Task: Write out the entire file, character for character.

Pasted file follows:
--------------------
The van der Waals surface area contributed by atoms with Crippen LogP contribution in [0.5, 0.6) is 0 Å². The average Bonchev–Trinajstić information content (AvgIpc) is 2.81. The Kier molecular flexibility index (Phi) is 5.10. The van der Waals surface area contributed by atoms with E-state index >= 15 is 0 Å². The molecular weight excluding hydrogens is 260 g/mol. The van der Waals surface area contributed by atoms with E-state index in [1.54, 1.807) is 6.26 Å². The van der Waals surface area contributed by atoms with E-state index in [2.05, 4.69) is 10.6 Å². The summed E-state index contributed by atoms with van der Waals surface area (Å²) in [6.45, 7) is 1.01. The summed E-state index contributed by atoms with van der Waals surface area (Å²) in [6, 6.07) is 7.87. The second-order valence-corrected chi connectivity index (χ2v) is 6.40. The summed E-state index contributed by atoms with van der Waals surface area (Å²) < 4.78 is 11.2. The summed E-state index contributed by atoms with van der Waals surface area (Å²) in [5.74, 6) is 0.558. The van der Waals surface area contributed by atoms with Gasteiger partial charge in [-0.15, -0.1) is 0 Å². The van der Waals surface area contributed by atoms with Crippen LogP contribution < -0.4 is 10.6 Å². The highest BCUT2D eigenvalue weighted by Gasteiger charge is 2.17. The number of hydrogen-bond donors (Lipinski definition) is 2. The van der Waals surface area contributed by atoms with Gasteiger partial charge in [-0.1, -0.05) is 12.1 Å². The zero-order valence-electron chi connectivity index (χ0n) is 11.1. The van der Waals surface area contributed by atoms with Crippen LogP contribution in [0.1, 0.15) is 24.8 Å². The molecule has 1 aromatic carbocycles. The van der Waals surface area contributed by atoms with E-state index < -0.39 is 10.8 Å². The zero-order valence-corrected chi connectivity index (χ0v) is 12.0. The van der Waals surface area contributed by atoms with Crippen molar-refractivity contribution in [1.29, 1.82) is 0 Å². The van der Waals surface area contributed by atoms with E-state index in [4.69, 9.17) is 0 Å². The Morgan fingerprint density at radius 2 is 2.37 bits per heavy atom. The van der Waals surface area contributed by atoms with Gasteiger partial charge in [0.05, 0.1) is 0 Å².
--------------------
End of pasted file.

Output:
The van der Waals surface area contributed by atoms with Crippen LogP contribution in [0.5, 0.6) is 0 Å². The average Bonchev–Trinajstić information content (AvgIpc) is 2.81. The Kier molecular flexibility index (Phi) is 5.10. The van der Waals surface area contributed by atoms with E-state index >= 15 is 0 Å². The molecular weight excluding hydrogens is 260 g/mol. The van der Waals surface area contributed by atoms with E-state index in [1.54, 1.807) is 6.26 Å². The van der Waals surface area contributed by atoms with E-state index in [2.05, 4.69) is 10.6 Å². The summed E-state index contributed by atoms with van der Waals surface area (Å²) in [6.45, 7) is 1.01. The summed E-state index contributed by atoms with van der Waals surface area (Å²) in [6, 6.07) is 7.87. The second-order valence-corrected chi connectivity index (χ2v) is 6.40. The summed E-state index contributed by atoms with van der Waals surface area (Å²) < 4.78 is 11.2. The summed E-state index contributed by atoms with van der Waals surface area (Å²) in [5.74, 6) is 0.558. The van der Waals surface area contributed by atoms with Gasteiger partial charge in [-0.15, -0.1) is 0 Å². The van der Waals surface area contributed by atoms with Crippen LogP contribution < -0.4 is 10.6 Å². The highest BCUT2D eigenvalue weighted by Gasteiger charge is 2.17. The number of hydrogen-bond donors (Lipinski definition) is 2. The van der Waals surface area contributed by atoms with Gasteiger partial charge in [-0.1, -0.05) is 12.1 Å². The zero-order valence-electron chi connectivity index (χ0n) is 11.1. The van der Waals surface area contributed by atoms with Crippen LogP contribution in [0.1, 0.15) is 24.8 Å². The molecule has 1 aromatic carbocycles. The van der Waals surface area contributed by atoms with E-state index < -0.39 is 10.8 Å². The zero-order valence-corrected chi connectivity index (χ0v) is 12.0. The van der Waals surface area contributed by atoms with Crippen molar-refractivity contribution in [1.29, 1.82) is 0 Å². The van der Waals surface area contributed by atoms with E-state index in [4.69, 9.17) is 0 Å². The Morgan fingerprint density at radius 2 is 2.37 bits per heavy atom. The van der Waals surface area contributed by atoms with Gasteiger partial charge in [0.05, 0.1) is 0 Å².